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SEOUL (Reuters) – General Motors Co’s (GM.N) president said on Thursday that it was very close to a resolution to fix its ailing South Korean unit, as its South Korean union accepted a wage deal.
“Over the last few months, over the last few weeks a lot of very good progress has been made,” GM President Dan Ammann said in a meeting with South Korean ruling party lawmakers.
“We appreciate constructive efforts from all parties, and we stand here today very close to a resolution,” Ammann said.
On Monday, the Detroit carmaker reached a preliminary deal with its South Korean labor union, winning concessions on pay and bonuses, allowing the money-losing operation to avoid filing for bankruptcy protection.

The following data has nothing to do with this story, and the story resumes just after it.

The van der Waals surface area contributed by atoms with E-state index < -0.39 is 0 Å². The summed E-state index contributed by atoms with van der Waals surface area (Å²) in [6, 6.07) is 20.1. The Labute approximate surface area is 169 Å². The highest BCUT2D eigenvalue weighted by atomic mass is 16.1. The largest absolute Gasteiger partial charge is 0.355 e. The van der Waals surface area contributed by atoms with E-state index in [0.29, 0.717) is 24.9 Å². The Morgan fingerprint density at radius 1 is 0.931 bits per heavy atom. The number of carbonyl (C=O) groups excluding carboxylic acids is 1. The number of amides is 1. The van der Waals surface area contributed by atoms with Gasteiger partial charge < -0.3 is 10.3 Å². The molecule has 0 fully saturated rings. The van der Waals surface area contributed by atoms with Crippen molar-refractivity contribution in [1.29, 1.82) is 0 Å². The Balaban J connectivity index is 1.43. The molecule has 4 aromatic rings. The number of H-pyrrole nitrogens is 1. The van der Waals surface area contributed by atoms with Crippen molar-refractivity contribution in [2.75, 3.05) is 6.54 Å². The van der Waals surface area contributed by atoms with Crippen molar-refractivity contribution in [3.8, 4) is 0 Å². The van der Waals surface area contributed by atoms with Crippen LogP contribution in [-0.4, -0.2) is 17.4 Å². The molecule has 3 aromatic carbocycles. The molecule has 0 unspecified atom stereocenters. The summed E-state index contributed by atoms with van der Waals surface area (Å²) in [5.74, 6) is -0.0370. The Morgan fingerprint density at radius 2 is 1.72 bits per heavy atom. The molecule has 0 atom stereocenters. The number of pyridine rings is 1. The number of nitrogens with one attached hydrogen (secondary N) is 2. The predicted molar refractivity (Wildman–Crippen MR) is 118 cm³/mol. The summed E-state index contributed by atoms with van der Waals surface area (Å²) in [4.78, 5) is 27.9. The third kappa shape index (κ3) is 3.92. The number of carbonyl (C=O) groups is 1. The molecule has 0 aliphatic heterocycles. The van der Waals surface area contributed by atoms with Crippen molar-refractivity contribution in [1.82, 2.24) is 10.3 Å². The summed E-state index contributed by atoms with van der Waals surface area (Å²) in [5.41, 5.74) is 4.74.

Unionized workers at GM Korea approved a tentative wage deal agreed with the automaker, which includes a base salary freeze and no bonuses for this year.
The automaker is currently in talks with the South Korean government over an injection of public funds to support the unit.
GM and the state-run Korea Development Bank (KDB) are considering increasing the size of their investment from a previously proposed $2.8 billion, a senior government official said on Wednesday.
The U.S. automaker owns 77 percent of GM Korea. KDB holds 17 percent and China’s SAIC Motor Corp Ltd (600104.SS) controls the remaining 6 percent.
Reporting by Jane Chung and Hyunjoo Jin; Writing by Ju-min Park; Editing by Edwina Gibbs